She snapped the book shut. "Astrophysics. Why do you care?"

"Just curious."

Fantine rolled her eyes. "Besides, it's Taco Wednesday. You know I don't like tacos. At least not the kind this school makes, where the cheese seeps through and gets all tough and rubbery. And the shells are so soggy.

"I hate Wednesdays, too," grumbled Jean morosely. "They're right in the middle of the week."

"I can't believe you," cried Javert while shaking his head. "Wednesdays are the highlight of the week. There are only two more days of school left, and the Billiard Club meets in the afternoon."

"I never liked pool," answered Jean. "Never got the hang of it. Ping-pong is pretty fun, though."

The dark-skinned boy let out a sharp laugh. "I thought football was more your thing."

This earned another black glare. "It's my brother who thinks I should try out for the team. I barely know anything about football!"

"Well, you've got the muscle for it. And the bulk."

"That's true," put in Fantine, while inconspicuously opening her journal again and taking notes. Likes ping-pong, oranges, the color orange. . . hates Wednesdays . . .

"What about you, Ostrich Boy?" rejoined Jean heatedly. "Doesn't your mother keep saying that you should go out for basketball? You're tall enough for it."

"I'm not much of a sports person," Javert answered, still managing to remain unflustered. "Don't have the stamina for it."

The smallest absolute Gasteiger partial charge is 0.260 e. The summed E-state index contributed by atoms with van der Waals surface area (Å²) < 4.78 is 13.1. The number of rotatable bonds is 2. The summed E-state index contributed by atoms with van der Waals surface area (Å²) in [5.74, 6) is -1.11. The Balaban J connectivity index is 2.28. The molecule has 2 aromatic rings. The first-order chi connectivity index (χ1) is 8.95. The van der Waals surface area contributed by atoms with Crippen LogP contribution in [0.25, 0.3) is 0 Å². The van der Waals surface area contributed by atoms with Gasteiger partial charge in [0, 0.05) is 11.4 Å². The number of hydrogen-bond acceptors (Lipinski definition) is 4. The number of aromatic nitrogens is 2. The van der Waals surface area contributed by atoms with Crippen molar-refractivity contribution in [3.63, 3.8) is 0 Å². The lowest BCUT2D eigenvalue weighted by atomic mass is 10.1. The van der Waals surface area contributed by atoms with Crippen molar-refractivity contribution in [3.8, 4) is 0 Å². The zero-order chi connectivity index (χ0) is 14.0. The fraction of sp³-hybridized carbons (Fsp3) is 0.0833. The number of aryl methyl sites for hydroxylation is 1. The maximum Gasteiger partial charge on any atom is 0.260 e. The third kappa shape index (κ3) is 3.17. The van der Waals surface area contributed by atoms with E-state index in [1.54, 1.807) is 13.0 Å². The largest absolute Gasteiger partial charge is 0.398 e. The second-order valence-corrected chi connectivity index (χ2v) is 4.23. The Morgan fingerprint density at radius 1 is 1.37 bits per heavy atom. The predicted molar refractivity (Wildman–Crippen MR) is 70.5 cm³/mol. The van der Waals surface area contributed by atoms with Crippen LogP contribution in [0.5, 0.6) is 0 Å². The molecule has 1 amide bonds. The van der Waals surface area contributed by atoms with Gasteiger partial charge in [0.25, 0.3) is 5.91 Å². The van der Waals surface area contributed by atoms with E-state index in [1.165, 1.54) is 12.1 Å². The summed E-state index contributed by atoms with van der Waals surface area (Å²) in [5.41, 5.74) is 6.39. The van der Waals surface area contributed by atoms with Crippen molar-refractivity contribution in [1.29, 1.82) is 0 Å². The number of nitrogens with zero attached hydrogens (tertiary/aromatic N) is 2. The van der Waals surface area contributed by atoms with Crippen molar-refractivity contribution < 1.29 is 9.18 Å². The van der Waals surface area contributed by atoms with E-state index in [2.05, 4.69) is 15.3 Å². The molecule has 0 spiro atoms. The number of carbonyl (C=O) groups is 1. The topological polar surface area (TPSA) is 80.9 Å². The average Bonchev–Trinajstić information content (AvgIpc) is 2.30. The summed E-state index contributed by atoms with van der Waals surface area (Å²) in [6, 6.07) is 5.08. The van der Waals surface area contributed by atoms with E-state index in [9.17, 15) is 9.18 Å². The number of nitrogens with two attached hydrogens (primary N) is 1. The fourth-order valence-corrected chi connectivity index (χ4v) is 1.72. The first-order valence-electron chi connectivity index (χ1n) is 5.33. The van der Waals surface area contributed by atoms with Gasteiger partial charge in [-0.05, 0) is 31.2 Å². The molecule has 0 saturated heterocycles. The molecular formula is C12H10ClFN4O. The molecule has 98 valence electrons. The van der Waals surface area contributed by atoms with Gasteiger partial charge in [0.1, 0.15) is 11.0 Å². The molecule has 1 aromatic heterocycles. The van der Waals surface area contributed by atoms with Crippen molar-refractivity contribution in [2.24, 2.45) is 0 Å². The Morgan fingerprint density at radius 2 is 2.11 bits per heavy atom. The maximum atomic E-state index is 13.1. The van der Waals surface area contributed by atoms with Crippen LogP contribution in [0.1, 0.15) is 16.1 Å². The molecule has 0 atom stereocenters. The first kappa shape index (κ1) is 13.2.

"What about freshman and sophomore year, when you did track? You practically left everyone in the dust."

Feeling an ache growing in his calves, Javert lazily stretched out his back and limbs, enjoying his ability to brush the toe of his shoes against Fantine's shins even when her feet were tucked under her chair. "I guess it wasn't my calling," he answered, gently tapping against the girl's right leg.

She returned the contact with a violent kick. "Put those things back where they belong, you stork."

Still smiling, he complied with her request. "Sorry, long legs are a bloody curse sometimes."

"Yeah, but a curse to whom?" she answered with an arched brow.

"I'm glad you two are having so much fun," broke in Jean, "but what am I going to do about the tests? Four tests, two days to study? And I'm screwed when it comes to memorizing dates and equations."

"Relax," coaxed Javert, "we'll help you. Now, what kind of tests are they? Multiple choice? Short answer?"

"Uh, Econ is true and false, fill in the blank, and a few short essays. Calculus . . . I think solving problems using these equations we just learned. Biology is multiple choice, and English . . . some short answer and two or three larger essays."

"Well, you can make flashcards for the bio and econ stuff. As for the math, just look over old tests. English . . . you have Mabeuf, right? He's not too severe with the grading, as long as you sound like you understand what you've been reading. There's nothing to it, really."

"How on earth do you know so much about studying tactics?"

"I keep my ears open, that's all."

This time Fantine arched both of her eyebrow. "You listen in on other people's study sessions?"

Javert shrugged slightly. "You could say that."

"Why?" inquired Jean. "Just for fun?"

"I get bored easily."

Jean couldn't comprehend this. "I read a book when I'm bored."

"Honestly," blurted out Fantine, "how are you two even friends? You have almost nothing in common."

"He keeps me centered," they answered simultaneously.

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Yes, that was the punchline. I've probably justed stolen 3-5 minutes of your life and dumped them into some hole in the universe. It's been my pleasure. Ta-ta!